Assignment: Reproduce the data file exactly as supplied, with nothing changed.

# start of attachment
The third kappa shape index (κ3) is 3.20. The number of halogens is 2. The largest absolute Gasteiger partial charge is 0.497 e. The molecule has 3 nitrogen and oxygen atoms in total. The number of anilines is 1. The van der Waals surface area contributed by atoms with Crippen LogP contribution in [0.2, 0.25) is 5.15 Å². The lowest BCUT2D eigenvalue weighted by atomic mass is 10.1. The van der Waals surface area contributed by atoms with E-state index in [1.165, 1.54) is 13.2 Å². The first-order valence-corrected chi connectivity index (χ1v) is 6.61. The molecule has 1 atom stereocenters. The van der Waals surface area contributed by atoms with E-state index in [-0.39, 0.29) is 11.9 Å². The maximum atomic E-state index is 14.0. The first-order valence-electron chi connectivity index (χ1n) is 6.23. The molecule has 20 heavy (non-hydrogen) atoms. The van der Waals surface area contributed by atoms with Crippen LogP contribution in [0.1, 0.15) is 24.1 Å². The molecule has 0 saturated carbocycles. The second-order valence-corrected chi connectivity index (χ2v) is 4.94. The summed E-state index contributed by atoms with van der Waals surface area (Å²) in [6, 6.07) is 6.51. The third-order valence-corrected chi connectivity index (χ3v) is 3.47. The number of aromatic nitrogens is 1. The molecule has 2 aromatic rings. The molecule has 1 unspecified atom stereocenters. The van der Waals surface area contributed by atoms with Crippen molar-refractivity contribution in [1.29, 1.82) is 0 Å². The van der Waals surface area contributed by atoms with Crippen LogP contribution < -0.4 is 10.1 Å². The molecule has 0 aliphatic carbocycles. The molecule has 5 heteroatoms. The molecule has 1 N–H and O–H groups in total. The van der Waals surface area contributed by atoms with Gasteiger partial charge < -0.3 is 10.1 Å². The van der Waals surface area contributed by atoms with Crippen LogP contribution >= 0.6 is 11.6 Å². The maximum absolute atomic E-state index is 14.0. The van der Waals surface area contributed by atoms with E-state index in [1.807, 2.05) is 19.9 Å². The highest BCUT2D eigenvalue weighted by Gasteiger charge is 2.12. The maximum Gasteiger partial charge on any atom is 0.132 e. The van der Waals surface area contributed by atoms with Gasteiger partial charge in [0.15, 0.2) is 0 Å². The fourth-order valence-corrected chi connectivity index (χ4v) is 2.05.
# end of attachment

The third kappa shape index (κ3) is 3.20. The number of halogens is 2. The largest absolute Gasteiger partial charge is 0.497 e. The molecule has 3 nitrogen and oxygen atoms in total. The number of anilines is 1. The van der Waals surface area contributed by atoms with Crippen LogP contribution in [0.2, 0.25) is 5.15 Å². The lowest BCUT2D eigenvalue weighted by atomic mass is 10.1. The van der Waals surface area contributed by atoms with E-state index in [1.165, 1.54) is 13.2 Å². The first-order valence-corrected chi connectivity index (χ1v) is 6.61. The molecule has 1 atom stereocenters. The van der Waals surface area contributed by atoms with E-state index in [-0.39, 0.29) is 11.9 Å². The maximum atomic E-state index is 14.0. The first-order valence-electron chi connectivity index (χ1n) is 6.23. The molecule has 20 heavy (non-hydrogen) atoms. The van der Waals surface area contributed by atoms with Crippen LogP contribution in [0.1, 0.15) is 24.1 Å². The molecule has 0 saturated carbocycles. The second-order valence-corrected chi connectivity index (χ2v) is 4.94. The summed E-state index contributed by atoms with van der Waals surface area (Å²) in [6, 6.07) is 6.51. The third-order valence-corrected chi connectivity index (χ3v) is 3.47. The number of aromatic nitrogens is 1. The molecule has 2 aromatic rings. The molecule has 1 unspecified atom stereocenters. The van der Waals surface area contributed by atoms with Crippen molar-refractivity contribution in [1.29, 1.82) is 0 Å². The van der Waals surface area contributed by atoms with Crippen LogP contribution < -0.4 is 10.1 Å². The molecule has 0 aliphatic carbocycles. The molecule has 5 heteroatoms. The molecule has 1 N–H and O–H groups in total. The van der Waals surface area contributed by atoms with Gasteiger partial charge < -0.3 is 10.1 Å². The van der Waals surface area contributed by atoms with Crippen LogP contribution >= 0.6 is 11.6 Å². The maximum absolute atomic E-state index is 14.0. The van der Waals surface area contributed by atoms with E-state index in [1.807, 2.05) is 19.9 Å². The highest BCUT2D eigenvalue weighted by Gasteiger charge is 2.12. The maximum Gasteiger partial charge on any atom is 0.132 e. The van der Waals surface area contributed by atoms with Gasteiger partial charge in [0.15, 0.2) is 0 Å². The fourth-order valence-corrected chi connectivity index (χ4v) is 2.05.